TW takes $104 mil write-off on 'Trace'

TNT paid $1.35 mil an episode for syndication rights in 2003

It was a blemish on Time Warner's otherwise spotless fourth-quarter balance sheet that beat Wall Street expectations.

The company took a $104 million write-off on losses stemming from the off-network syndication run of "Without a Trace" on TNT, a cautionary tale that shows cable nets' early bets on fledgling broadcast procedurals don't always pay off.

TNT bought the rights to "Trace" from sister studio Warner Bros. at the start of the series' second season in fall 2003, when the crime drama was flying high behind "CSI: Crime Scene Investigation" on Thursday night.

The cable network shelled out $1.35 million an episode, at the time the highest price TNT had paid for an off-network series.

That number was eclipsed a year later when Spike TV and USA ponied up $1.9 million for two spinoff series, "CSI: NY" and "Law & Order: Criminal Intent," and TNT added another Warner Bros.-produced crime procedural, "Cold Case," for $1.4 million an episode.

TNT started repurposing "Trace" in 2004 and launched it as a nightly strip in June 2006. It struggled mighty, slipping from what the venerable "Law & Order" had delivered in the 7 p.m. slot and drawing a disproportionally older audience that was hard to sell to advertisers. "Trace's" run on TNT ended last year, and Warner Bros. is looking for another cable buyer.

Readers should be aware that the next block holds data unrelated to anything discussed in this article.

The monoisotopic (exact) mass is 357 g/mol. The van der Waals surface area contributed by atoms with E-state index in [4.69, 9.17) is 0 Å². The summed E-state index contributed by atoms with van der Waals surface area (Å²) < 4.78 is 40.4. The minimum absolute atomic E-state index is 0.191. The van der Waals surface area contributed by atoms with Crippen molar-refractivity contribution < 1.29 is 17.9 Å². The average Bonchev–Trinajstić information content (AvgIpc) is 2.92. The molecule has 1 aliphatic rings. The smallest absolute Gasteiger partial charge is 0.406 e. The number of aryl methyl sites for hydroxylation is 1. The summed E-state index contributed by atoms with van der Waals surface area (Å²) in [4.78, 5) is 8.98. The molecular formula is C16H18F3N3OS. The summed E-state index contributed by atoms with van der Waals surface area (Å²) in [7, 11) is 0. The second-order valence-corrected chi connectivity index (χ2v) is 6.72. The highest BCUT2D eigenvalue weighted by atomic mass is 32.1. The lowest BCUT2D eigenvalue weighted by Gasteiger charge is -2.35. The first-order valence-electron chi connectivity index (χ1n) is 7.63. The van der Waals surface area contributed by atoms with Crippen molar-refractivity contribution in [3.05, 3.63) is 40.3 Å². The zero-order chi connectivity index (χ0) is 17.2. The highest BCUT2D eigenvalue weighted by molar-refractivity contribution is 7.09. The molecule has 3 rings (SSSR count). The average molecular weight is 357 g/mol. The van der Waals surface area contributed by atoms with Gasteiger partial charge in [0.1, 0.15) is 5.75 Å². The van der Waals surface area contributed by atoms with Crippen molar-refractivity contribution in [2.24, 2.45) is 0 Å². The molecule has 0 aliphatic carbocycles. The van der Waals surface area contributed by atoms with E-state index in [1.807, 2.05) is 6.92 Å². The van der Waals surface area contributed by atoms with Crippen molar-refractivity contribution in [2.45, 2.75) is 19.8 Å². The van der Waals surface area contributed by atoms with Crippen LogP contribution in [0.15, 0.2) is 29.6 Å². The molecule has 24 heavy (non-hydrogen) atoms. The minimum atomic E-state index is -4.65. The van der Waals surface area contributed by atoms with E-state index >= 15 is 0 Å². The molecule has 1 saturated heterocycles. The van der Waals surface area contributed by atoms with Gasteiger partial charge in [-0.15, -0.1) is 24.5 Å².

In an indication that "Trace" might not be the only off-network underperformer at TNT, "Case" -- also sold at the beginning of its second season on CBS -- has also been wobbly in its early ratings performance on the cable net.

Similarly, with its $1.9 million price tag, "CSI: NY," which was snapped up by Spike a couple of months after its launch, did not perform nearly as well as the original "CSI," which Spike acquired for $1.6 million.

The "Trace"-related TW red ink is certain to give TNT and USA Network a pause. The cable networks in the fall broke the record for off-network rights to broadcast dramas, shelling out almost $2.3 million an episode for two very young CBS crime procedurals: sophomore "The Mentalist" and freshman "NCIS: Los Angeles," respectively.